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Publication numberUS6775534 B2
Publication typeGrant
Application numberUS 09/833,728
Publication dateAug 10, 2004
Filing dateApr 13, 2001
Priority dateApr 15, 2000
Fee statusPaid
Also published asUS20020002041, WO2001080587A1
Publication number09833728, 833728, US 6775534 B2, US 6775534B2, US-B2-6775534, US6775534 B2, US6775534B2
InventorsHans Åke Lindgren, Mats Ola Stille
Original AssigneeTelefonaktiebolaget Lm Ericsson
Export CitationBiBTeX, EndNote, RefMan
External Links: USPTO, USPTO Assignment, Espacenet
Telecommunications system
US 6775534 B2
Abstract
There is described a system which, in a voice over IP radiotelecommunications system, allows a mobile station to make an emergency call, even though other calls would not be allowed at that time.
The mobile station includes an emergency call indication in the session activation request, and this is recognized by the network nodes, which then allow call set up.
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Claims(7)
What is claimed is:
1. A network node for use in a packet data communications network, the node comprising means for detecting an emergency call indication in a received session activation request, and being adapted, in the event that an emergency call indication is detected, to set up a call even if normal call setup criteria are not met wherein said node is a SGSN element and wherein said SGSN element further adapted to create a packet session with a GGSN, including a further emergency call indication.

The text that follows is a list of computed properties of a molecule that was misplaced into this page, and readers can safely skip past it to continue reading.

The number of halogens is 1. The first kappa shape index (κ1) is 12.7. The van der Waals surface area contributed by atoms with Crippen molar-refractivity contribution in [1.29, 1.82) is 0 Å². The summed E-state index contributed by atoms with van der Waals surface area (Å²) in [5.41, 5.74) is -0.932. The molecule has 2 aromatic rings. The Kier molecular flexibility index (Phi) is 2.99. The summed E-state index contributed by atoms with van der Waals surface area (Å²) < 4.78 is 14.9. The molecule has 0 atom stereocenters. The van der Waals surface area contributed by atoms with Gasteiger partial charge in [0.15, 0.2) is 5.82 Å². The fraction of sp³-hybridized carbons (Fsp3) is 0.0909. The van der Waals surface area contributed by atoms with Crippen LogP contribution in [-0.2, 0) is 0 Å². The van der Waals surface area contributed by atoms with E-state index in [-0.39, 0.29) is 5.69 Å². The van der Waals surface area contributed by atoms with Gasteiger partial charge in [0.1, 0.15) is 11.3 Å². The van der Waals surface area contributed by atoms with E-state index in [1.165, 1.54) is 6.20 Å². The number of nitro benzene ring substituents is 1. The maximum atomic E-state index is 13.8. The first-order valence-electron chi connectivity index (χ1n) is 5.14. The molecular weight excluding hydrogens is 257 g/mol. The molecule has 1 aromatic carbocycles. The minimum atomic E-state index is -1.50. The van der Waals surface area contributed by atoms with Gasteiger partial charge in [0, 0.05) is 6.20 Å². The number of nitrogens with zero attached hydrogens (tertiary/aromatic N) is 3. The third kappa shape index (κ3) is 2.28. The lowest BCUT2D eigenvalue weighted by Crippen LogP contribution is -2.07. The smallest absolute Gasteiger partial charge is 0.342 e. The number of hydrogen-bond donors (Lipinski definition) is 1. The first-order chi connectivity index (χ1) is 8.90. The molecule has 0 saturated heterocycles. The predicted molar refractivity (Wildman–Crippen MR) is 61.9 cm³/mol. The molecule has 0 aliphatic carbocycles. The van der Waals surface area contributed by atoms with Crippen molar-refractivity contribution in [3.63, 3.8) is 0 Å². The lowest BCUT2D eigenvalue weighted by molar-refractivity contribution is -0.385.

2. A node as claimed in claim 1, wherein the node is adapted, in the event that an emergency call indication is detected, to set up a call even if the received session activation request includes no mobile station identifier.
3. A node as claimed in claim 2, adapted, in the event that an emergency call is detected, to return a message indicating a call server local to a calling device.
4. A node as claimed in claim 1, wherein the node is a GGSN element.
5. A method of operation of a node in a packet data communications network, the method comprising: detecting an emergency call indication in a received session activation request, and if an emergency call indication is detected, setting up a call even if normal call setup criteria are not met wherein said node is a SGSN element; and
if an emergency call indication is detected, creating a packet session with a GGSN, including a further emergency call indication.
6. A method as claimed in claim 5, wherein the node is a SGSN element, and the method further comprises, in the event that an emergency call indication is detected, setting up a call even if the received session activation request includes no mobile station identifier.